THE acreage of replies (Letters, April 7 & 9) to my simple request for pragmatic compromise (Letters, April 6) makes further comment on the subject of devolution feel a bit like intruding on the private grief of the SNP. However, it must be pointed out that the timing of any further independence referendum is not – as your headline (April 9) says – solely in hands of the Scottish Parliament, as it would be subject to the agreement of Scotland’s UK Parliament, into whose hands the task of defending the democratic decision voted for by two million Scots has fallen.
Moreover, the SNP Scottish Government, when it concluded the Edinburgh Agreement, agreed that the 2014 referendum would be decisive (and subsequently defined that as meaning “once in a generation” on several occasions), but has continued to agitate for a further referendum since the day after the last one. Likewise, the same Agreement included a commitment “to continue to work together constructively in the light of the outcome, whatever it is, in the best interests of the people of Scotland and of the rest of the United Kingdom”. How the divisive and destructive antics of the SNP are designed to meet this commitment is anyone’s guess.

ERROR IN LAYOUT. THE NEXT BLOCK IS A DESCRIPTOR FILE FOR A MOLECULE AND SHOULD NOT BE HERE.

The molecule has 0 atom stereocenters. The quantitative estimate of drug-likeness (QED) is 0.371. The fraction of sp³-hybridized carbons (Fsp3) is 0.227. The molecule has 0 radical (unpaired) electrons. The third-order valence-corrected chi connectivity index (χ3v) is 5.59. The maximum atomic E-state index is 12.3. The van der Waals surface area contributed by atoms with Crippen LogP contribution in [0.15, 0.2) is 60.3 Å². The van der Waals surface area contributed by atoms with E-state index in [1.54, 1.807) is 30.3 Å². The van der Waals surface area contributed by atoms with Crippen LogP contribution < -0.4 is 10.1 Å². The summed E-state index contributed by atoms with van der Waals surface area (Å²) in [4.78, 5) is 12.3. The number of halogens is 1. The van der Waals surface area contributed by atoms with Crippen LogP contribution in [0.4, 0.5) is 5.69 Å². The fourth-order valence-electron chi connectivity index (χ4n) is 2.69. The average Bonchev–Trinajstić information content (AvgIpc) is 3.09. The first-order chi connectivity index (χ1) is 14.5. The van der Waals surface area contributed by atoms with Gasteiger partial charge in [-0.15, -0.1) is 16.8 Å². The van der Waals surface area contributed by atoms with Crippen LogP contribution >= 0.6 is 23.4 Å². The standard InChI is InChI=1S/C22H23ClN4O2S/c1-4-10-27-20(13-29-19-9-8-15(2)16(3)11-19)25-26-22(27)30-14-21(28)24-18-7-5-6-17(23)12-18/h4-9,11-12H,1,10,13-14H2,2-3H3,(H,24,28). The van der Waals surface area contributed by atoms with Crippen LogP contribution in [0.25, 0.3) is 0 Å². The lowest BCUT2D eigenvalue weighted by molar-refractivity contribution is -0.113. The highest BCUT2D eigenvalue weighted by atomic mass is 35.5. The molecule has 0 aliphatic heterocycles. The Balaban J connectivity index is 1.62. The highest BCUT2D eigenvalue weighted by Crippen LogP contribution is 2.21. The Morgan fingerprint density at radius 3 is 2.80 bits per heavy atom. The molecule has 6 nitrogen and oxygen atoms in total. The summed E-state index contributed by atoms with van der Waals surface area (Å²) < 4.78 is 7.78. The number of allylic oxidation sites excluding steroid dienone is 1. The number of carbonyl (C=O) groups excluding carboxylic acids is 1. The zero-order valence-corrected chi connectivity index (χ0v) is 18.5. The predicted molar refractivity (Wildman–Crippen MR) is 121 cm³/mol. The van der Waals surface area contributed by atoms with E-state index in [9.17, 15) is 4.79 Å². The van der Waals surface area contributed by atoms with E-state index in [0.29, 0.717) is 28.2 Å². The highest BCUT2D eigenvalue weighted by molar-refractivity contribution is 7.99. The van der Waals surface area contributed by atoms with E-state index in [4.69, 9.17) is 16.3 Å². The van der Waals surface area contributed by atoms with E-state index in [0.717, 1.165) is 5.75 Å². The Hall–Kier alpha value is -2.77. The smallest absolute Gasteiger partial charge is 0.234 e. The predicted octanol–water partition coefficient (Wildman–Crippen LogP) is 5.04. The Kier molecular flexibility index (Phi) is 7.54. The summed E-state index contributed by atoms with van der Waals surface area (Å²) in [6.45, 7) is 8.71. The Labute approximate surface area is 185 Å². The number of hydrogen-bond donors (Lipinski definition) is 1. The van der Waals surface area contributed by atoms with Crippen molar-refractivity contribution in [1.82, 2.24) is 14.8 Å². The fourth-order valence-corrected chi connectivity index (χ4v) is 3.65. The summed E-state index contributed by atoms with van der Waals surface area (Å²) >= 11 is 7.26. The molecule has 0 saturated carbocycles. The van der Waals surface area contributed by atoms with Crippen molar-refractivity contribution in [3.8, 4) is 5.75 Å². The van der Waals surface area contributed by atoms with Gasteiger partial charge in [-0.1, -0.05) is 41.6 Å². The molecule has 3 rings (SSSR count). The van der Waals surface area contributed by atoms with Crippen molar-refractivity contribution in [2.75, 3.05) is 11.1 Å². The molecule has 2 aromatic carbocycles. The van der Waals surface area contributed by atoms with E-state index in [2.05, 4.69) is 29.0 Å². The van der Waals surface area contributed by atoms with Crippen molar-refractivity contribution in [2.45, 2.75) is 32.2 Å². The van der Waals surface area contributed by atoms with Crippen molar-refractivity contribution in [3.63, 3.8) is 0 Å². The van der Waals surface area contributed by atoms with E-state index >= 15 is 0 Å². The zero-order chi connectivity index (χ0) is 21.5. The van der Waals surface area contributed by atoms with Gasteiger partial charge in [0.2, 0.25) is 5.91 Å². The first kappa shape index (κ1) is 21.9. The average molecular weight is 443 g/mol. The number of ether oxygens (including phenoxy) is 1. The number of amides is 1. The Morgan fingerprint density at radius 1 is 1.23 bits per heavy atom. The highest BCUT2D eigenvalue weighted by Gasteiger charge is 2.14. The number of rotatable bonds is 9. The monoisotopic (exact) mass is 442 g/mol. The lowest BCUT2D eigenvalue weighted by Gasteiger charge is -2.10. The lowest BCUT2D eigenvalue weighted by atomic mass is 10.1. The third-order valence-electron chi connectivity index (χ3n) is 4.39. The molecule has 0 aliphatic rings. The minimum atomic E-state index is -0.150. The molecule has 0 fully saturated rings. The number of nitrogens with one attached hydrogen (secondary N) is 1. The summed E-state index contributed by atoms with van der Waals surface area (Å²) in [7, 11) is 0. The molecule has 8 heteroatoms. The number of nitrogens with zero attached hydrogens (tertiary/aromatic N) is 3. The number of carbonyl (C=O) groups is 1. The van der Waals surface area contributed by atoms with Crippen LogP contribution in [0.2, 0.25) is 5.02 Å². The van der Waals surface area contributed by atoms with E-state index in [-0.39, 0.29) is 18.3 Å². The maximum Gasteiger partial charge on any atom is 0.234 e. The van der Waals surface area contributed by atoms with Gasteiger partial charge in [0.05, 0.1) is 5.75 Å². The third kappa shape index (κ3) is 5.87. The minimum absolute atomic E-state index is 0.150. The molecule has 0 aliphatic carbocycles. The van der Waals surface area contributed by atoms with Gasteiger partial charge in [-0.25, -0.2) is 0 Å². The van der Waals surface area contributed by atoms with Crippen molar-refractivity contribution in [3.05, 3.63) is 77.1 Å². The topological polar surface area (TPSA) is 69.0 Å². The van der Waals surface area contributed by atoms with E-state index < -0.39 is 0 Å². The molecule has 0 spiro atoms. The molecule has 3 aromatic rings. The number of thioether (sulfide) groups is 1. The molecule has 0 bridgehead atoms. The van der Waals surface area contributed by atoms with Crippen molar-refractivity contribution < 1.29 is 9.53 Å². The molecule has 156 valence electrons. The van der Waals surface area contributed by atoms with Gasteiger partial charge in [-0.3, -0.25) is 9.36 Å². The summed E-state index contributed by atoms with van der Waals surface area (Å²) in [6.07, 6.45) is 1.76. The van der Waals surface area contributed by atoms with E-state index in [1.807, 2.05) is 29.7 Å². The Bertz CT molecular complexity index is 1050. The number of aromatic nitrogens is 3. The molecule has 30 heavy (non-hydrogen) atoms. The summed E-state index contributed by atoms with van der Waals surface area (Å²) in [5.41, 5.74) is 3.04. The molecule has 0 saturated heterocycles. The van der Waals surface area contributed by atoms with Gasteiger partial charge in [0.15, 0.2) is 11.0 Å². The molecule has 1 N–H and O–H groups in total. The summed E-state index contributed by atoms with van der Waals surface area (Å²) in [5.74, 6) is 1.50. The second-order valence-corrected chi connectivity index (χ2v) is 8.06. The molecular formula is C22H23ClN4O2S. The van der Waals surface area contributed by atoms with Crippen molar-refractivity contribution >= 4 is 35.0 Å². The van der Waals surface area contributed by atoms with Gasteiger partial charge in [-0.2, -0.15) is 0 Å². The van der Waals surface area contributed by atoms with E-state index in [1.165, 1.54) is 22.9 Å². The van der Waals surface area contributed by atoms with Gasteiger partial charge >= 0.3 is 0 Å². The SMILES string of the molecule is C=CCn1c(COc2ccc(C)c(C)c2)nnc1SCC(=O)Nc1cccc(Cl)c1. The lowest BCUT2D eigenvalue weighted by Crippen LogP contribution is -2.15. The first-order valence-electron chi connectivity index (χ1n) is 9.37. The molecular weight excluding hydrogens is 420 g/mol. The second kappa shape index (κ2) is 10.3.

In short, the SNP has shown in breaking the Edinburgh Agreement on multiple occasions that its word is worthless. It is hard to see why Scotland’s UK government should ever trust it again. And if there is no agreement, there will be no referendum.
Peter A Russell